Fitting the two halves of the main plastic frame is fiddly. The extended battery wires had a mind of their own and tended to move around making assembly impossible. I superglued the wires into position to make things easier. The frames use interfearence fit roll pins to keep them together. There's about a dozen of them in all. It takes a lot of pressure to get the two halves to mate correctly. Since plastic is the material used here, the use of a hammer was out of the question. It was a case of using your hands and squeezing like hell. Somehow, I don't think that getting the rifle apart is an option.

 

Once assembled, the rifle looks the biz. I've yet to do the 'fettling', but I can't do that until I've brought the battery back from work (yeah, I've left it behind).

 

I should mention that building the Pulse rifle from a kit is NOT for the feint hearted. If you're not mechanicaly minded, or have little patience, buy a completed item. Tears are the last thing you want when you've spent this amount of money!!

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sad thing the undershotgun doesn't work.....

 

Have ever consider putting a compact madbull grenade launcher into that dummy shotgun?

 

That'll be cool if you could add that on....

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Have ever consider putting a compact madbull grenade launcher into that dummy shotgun?

I doubt there would be room as the stick battery slides in where the launcher would be.

 

Nice job on building the kit, from your description I'm definitely glad I got mine pre-built ;)

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You could build a shell-ejecting Maruzen M870 into the grenade launcher (which is what they actually did in the movie, although with a real shotgun), and have the battery elsewhere. I don't think a small battery pack under the stock would ruin the looks. It's a pulse rifle, not an MP5. ;)

 

-Sale

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Right, here's an update.

 

As mentioned above, I've been doing a spot of 'fettling' (That's making sure that everything is 'just so' to you at the back) and I've found a couple of problems.

 

The pictorial instructions for assembling the grenade launcher internals are WRONG!!. If you assemble the link between the slide to the external grip as shown, the battery won't fit into its tube. The linking rod is offset. It took a while prising apart the two halves of the launcher, pulling out the slide and linking rod and reversing it. Everything is now well in that department.

 

The magazine cover is none to clever. The clip that holds it into place doesn't do its job all that well. Not enough tension is provided to keep the cover in place. The upshot is that it would fall off if the rifle was used (as is) in a game. This problem was solved by removing the clip from the cover and with a lighter, warming up the areas where the plastic bends, and bending outwards the two catches.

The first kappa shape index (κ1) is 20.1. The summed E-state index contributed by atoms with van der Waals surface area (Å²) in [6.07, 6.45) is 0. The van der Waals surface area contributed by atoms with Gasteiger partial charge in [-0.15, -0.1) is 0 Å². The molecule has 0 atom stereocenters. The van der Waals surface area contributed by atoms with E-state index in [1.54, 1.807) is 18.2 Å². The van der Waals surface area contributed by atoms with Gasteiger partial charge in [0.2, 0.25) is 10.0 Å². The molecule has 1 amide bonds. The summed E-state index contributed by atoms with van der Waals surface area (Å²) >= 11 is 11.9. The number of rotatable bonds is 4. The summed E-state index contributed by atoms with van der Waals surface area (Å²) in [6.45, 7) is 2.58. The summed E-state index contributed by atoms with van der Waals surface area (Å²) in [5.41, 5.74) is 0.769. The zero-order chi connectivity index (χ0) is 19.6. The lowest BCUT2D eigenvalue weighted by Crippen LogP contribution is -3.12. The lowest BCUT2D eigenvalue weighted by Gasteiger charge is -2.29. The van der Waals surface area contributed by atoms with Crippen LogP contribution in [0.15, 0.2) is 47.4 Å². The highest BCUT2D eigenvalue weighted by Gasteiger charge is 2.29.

The cover doesn't fit correctly onto the rest of the gun. The reason is that there's a switch that controls the power to the ammo counter. This switch isn't even mentioned in the assembly instructions!! The switch lever protrudes into the overlap area of the magazine cover. I fixed this by removing the plastic from the magazine cover where the plastic overlaps into the mag well. The cover now fits snugly and the modification isn't visible externally. Used in conjunction with modification above, the magazine cover fits correctly and it's secure enough to be used in a game.

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As to the different brands of kit, my guess is it's all the same, just different branding.  Probably a knock-off like those cheap resin kits.

I reckon you could be right in saying that it's all the same, but different branding. There's no markings on the box or kit parts to say who actually made them. I have to entertain the possibility that the kit is produced at one factory (minus screws, assembly CD, etc) and then sold to other establishments who add the minor parts who then sell them under their own brand. Until a number of Pulse rifles can be put side by side (for comparison purposes), it's going to be hard to say if there's a 'knock off' factor involved.

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if only there was a light detector for the number of BB's which had gone through the gun, so the numbers on the side could count the BB's

There is. The detector is mounted near the end of the barrel. It's conected to a divide by two circuit that's mounted in the mag well. When you push in the mid-cap, the counter racks up 95. For every two shots fired, it counts down one.

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There is. The detector is mounted near the end of the barrel. It's conected to a divide by two circuit that's mounted in the mag well. When you push in the mid-cap, the counter racks up 95. For every two shots fired, it counts down one.

Your kit must be different to the one on mine then. Unfortunately mine counts down for every shot and then resets back to 95 once it hits 00.

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There is. The detector is mounted near the end of the barrel. It's conected to a divide by two circuit that's mounted in the mag well. When you push in the mid-cap, the counter racks up 95. For every two shots fired, it counts down one.

Your kit must be different to the one on mine then. Unfortunately mine counts down for every shot and then resets back to 95 once it hits 00.

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Your kit must be different to the one on mine then. Unfortunately mine counts down for every shot and then resets back to 95 once it hits 00.

Well, it's what's supposed to happen (according to other reports). I haven't actually fired it yet. I've discovered that I've put the wrong connector on the end of my homebrew battery. Whoops!